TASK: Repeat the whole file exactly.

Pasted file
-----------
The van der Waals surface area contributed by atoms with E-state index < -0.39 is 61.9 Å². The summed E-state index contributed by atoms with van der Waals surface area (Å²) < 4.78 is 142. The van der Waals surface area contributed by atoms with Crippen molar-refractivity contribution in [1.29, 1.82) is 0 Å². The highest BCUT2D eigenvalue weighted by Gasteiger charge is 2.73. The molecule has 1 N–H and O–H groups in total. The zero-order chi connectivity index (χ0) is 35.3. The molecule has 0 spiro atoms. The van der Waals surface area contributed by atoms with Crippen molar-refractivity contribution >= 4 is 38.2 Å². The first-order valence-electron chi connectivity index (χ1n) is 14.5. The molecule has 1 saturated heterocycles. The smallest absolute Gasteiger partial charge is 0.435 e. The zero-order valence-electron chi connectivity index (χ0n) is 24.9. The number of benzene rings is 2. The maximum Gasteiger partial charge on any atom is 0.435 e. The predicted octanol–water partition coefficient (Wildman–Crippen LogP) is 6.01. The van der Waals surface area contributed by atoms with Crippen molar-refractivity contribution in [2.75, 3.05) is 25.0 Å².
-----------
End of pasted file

The van der Waals surface area contributed by atoms with E-state index < -0.39 is 61.9 Å². The summed E-state index contributed by atoms with van der Waals surface area (Å²) < 4.78 is 142. The van der Waals surface area contributed by atoms with Crippen molar-refractivity contribution in [1.29, 1.82) is 0 Å². The highest BCUT2D eigenvalue weighted by Gasteiger charge is 2.73. The molecule has 1 N–H and O–H groups in total. The zero-order chi connectivity index (χ0) is 35.3. The molecule has 0 spiro atoms. The van der Waals surface area contributed by atoms with Crippen molar-refractivity contribution >= 4 is 38.2 Å². The first-order valence-electron chi connectivity index (χ1n) is 14.5. The molecule has 1 saturated heterocycles. The smallest absolute Gasteiger partial charge is 0.435 e. The zero-order valence-electron chi connectivity index (χ0n) is 24.9. The number of benzene rings is 2. The maximum Gasteiger partial charge on any atom is 0.435 e. The predicted octanol–water partition coefficient (Wildman–Crippen LogP) is 6.01. The van der Waals surface area contributed by atoms with Crippen molar-refractivity contribution in [2.75, 3.05) is 25.0 Å².